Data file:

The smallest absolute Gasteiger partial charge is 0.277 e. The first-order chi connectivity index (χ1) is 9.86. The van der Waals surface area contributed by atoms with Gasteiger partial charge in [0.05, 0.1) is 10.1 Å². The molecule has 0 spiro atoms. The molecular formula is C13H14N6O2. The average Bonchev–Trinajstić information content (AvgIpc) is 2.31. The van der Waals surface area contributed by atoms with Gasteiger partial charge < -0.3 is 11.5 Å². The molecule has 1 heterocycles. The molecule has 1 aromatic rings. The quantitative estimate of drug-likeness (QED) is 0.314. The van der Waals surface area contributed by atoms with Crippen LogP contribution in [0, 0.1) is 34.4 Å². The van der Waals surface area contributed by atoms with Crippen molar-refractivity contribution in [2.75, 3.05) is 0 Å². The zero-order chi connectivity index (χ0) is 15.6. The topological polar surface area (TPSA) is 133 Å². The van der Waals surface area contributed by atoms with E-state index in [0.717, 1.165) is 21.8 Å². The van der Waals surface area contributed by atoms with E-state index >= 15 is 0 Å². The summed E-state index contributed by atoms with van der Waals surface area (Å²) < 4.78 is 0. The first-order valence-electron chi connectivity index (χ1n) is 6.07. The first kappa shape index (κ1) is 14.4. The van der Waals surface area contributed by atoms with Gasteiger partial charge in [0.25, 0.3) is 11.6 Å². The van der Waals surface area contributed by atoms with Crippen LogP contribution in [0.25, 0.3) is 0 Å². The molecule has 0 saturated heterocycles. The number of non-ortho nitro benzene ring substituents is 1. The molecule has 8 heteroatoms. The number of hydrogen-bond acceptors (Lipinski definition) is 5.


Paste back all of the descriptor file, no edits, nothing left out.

The smallest absolute Gasteiger partial charge is 0.277 e. The first-order chi connectivity index (χ1) is 9.86. The van der Waals surface area contributed by atoms with Gasteiger partial charge in [0.05, 0.1) is 10.1 Å². The molecule has 0 spiro atoms. The molecular formula is C13H14N6O2. The average Bonchev–Trinajstić information content (AvgIpc) is 2.31. The van der Waals surface area contributed by atoms with Gasteiger partial charge < -0.3 is 11.5 Å². The molecule has 1 heterocycles. The molecule has 1 aromatic rings. The quantitative estimate of drug-likeness (QED) is 0.314. The van der Waals surface area contributed by atoms with Crippen LogP contribution in [0, 0.1) is 34.4 Å². The van der Waals surface area contributed by atoms with Crippen molar-refractivity contribution in [2.75, 3.05) is 0 Å². The zero-order chi connectivity index (χ0) is 15.6. The topological polar surface area (TPSA) is 133 Å². The van der Waals surface area contributed by atoms with E-state index in [0.717, 1.165) is 21.8 Å². The van der Waals surface area contributed by atoms with E-state index >= 15 is 0 Å². The summed E-state index contributed by atoms with van der Waals surface area (Å²) < 4.78 is 0. The first-order valence-electron chi connectivity index (χ1n) is 6.07. The first kappa shape index (κ1) is 14.4. The van der Waals surface area contributed by atoms with Gasteiger partial charge in [0.25, 0.3) is 11.6 Å². The van der Waals surface area contributed by atoms with Crippen LogP contribution in [0.25, 0.3) is 0 Å². The molecule has 0 saturated heterocycles. The number of non-ortho nitro benzene ring substituents is 1. The molecule has 8 heteroatoms. The number of hydrogen-bond acceptors (Lipinski definition) is 5.